Jewish Immigration to Palestine
The story of who went to Palestine, and how these successive waves of Jewish immigration shaped Jewish life there from 1881-1939.
Historians often point to 1881 as a turning point in modern Jewish history. That year saw the passage of the May Laws by Russia's Tsar Alexander III. These "legislative pogroms" coupled with actual pogroms made life unbearable. The Jewish response to these events was one of unique and definitive action. World Jewry rallied resources to help assuage the situation in Russia, while Russian Jews zealously pursued one of three main escape strategies: socialism, Zionism, and emigration. The decision to leave Russia for Palestine combined all of these strategies. The following article by Eli Barnavi traces the waves of immigration (aliyot) and their effects on Palestine. It is reprinted with permission from A Historical Atlas of the Jewish People, published Schocken Books.
In the history of Jewish Palestine, the year 1881 inaugurated a new era. For many centuries, Jews from all over the diaspora had been "going up" to the Land of Israel, to live and die there, but the immigration of 1881 did not resemble any other. Inspired for the first time by an essentially modern national movement, this aliyah laid the foundations for the national rebirth of a Jewish society.
Everywhere else society preceded the nation; in this case, the national sentiment came first, and then, in order to be transformed into reality, it needed to go through a stage of immigration to an ancestral homeland where the nation‑building process could begin. This was a unique case of a society of potential immigrants who felt they belonged in a specific land long before they had set foot on its soil, and in less than two generations succeeded in forming a nation endowed with all the attributes of national "normality." Thus, although a minority in the demographic sense, the Jews of Palestine were not a minority in the national sense. The mandate of the League of Nations represented them as a national community aspiring to independence, and the relations between the mandatory authorities and the yishuv (the Jewish community in Palestine) did not resemble the usual interaction between a ruling power and ethnic minorities.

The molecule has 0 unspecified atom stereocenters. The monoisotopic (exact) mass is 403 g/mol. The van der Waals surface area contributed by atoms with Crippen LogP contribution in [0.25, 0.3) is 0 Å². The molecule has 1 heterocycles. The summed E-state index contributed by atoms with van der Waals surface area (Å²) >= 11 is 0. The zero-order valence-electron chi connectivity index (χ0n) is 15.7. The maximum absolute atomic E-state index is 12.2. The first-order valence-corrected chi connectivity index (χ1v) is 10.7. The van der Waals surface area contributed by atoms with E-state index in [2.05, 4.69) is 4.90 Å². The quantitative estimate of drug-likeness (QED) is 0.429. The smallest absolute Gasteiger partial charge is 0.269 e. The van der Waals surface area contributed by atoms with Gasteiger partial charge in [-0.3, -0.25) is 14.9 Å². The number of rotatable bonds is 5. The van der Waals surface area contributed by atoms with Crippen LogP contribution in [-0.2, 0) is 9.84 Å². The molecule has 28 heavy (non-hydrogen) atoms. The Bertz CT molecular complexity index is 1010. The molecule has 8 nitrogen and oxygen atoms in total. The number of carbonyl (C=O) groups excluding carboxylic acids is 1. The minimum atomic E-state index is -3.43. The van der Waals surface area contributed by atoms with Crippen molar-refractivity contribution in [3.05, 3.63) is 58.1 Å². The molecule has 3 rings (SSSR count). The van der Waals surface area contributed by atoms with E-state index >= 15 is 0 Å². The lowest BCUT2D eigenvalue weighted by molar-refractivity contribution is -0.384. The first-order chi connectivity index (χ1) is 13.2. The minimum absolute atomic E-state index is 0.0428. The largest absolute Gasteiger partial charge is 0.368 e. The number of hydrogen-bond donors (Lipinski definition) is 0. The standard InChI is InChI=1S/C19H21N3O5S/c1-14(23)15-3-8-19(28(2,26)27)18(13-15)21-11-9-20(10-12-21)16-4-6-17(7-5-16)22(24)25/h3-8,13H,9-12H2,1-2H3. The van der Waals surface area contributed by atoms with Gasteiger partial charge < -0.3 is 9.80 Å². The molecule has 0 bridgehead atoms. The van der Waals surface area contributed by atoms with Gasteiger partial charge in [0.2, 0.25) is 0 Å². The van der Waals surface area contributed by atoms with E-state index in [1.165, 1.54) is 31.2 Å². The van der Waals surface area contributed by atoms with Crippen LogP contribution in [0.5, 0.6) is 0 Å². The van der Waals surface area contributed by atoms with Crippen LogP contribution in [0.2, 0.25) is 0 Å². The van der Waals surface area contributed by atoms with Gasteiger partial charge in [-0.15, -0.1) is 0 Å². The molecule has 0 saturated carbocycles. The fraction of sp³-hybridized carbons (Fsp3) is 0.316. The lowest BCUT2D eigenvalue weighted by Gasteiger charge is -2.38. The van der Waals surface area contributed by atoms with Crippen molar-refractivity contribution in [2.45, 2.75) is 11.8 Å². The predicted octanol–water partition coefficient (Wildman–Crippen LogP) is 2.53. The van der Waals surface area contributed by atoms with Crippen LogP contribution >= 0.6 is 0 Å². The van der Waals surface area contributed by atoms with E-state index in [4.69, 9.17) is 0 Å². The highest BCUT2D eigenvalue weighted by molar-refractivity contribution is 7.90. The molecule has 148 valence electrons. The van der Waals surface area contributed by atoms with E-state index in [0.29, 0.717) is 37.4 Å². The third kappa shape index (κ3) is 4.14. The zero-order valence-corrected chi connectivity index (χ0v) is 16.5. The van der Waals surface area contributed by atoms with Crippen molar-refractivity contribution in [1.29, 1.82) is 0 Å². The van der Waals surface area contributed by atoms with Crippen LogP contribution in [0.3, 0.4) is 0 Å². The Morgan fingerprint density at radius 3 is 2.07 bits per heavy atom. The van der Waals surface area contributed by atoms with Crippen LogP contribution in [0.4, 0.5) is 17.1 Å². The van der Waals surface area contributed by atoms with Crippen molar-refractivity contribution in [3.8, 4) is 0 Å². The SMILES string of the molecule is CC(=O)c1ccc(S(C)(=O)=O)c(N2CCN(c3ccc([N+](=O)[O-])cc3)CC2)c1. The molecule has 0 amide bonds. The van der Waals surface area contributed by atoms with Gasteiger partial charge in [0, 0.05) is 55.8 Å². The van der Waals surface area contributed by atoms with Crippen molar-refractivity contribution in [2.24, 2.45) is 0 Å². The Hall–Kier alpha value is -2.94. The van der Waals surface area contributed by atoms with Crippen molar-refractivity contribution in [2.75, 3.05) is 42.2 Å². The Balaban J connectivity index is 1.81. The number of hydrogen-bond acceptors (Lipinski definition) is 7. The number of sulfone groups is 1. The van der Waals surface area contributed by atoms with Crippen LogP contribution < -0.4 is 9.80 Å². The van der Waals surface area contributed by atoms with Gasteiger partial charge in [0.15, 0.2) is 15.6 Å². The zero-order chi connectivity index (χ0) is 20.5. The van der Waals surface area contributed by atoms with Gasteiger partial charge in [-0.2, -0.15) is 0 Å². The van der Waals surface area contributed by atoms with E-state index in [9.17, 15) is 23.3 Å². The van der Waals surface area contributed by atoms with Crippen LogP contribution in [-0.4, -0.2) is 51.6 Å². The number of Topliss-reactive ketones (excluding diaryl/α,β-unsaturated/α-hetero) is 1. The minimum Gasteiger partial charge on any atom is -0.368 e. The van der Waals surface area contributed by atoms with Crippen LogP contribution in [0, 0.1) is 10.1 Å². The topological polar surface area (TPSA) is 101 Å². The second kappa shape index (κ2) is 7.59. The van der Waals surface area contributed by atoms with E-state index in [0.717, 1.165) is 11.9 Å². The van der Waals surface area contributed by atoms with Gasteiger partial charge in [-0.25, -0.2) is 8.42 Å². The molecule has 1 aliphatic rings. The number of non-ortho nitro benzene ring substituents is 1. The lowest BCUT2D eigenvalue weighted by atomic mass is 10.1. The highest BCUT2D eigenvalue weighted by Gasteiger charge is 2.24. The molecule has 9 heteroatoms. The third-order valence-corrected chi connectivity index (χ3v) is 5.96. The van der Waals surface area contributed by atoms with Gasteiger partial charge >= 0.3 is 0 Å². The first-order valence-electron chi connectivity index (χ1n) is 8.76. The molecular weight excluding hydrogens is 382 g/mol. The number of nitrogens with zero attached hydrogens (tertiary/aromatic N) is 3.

The nature of this new society, its structures, and the pace of its growth were determined by several factors.
· First, the magnitude of each wave of immigration and its social composition, both largely determined by the immigration policy of the Mandate and the division of the immigrants into categories--workers, capital holders, and professionals.
· Second, the financial resources available to the colonizing institutions and the volume of private investment (between 1918 and 1945, the investment foreign capital amounted to 153 million pounds, 109 million of which were private funds). This enabled the leaders of the yishuv to establish a network of agricultural settlements embodying the predominant collectivist ideology, and marking the borders of the future state.